I toyed with the hem of my soft tank top, teasing him with a strip of flesh, blowing cool air across my belly. It wouldn’t be like this with him. His breath was hot, his body a furnace. That much I knew from the study earlier when he’d murmured in my ear. The window pane was emanating cold, holding out the chilly night air but failing just a little.

He must be freezing, but he didn’t look it, not even as a breeze ruffled a lock of hair over his forehead. He looked like he could wait forever, but why should he have to? I wouldn’t be a coward, not tonight.

I had dressed for sleep after my shower, so there was nothing underneath the thin fabric of my tank top. I tugged the shirt off and let it slip from my fingers. My skin pebbled with goose bumps at the chill. My nipples tightened almost painfully. He might have been a statue, he was so still. I felt the opposite, tingling and aware. It was too much—too embarrassing, too revealing—but exactly what I had been waiting for.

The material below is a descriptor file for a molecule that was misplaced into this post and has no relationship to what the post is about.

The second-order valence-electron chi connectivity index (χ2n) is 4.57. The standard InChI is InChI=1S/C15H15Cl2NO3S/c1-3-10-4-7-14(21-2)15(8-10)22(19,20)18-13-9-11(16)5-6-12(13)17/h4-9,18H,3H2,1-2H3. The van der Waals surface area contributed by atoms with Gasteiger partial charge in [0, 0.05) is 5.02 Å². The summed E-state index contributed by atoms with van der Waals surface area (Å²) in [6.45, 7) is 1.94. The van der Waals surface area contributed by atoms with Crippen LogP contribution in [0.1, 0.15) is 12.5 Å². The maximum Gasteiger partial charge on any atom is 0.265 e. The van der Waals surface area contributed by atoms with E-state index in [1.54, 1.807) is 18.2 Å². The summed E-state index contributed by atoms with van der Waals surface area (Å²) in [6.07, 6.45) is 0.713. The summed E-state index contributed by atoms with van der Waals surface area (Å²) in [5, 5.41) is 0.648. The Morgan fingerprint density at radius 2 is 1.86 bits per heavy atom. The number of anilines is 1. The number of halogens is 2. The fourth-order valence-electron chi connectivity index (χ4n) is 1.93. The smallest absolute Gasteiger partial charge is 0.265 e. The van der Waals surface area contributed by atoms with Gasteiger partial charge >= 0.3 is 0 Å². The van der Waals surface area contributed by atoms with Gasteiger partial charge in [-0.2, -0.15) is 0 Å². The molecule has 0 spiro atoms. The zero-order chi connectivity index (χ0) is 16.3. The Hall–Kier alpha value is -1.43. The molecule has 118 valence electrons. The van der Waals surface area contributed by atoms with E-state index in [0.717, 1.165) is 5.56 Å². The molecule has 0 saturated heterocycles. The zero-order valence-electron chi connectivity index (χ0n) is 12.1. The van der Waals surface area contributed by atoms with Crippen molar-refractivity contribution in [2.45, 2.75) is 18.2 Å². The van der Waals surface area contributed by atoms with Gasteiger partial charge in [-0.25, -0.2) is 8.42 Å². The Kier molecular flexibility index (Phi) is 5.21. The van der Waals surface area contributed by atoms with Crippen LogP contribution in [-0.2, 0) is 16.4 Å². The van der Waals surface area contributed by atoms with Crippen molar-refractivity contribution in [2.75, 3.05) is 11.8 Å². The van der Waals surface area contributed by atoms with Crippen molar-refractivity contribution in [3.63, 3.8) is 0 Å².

What next? If there was a script to forbidden exhibitionism, I had never read it. I moved with pent-up desire, acted on ideas unformed. I trailed my palms up my stomach and lifted my small breasts like an offering.

I wanted his hands on me, wanted him to touch and caress and pinch me, so I did it myself, grasping my nipples between my thumb and forefinger. I squeezed slightly, and as if he were connected to me, as if
he
had done it, his body jerked infinitesimally.

BOOK: Sweet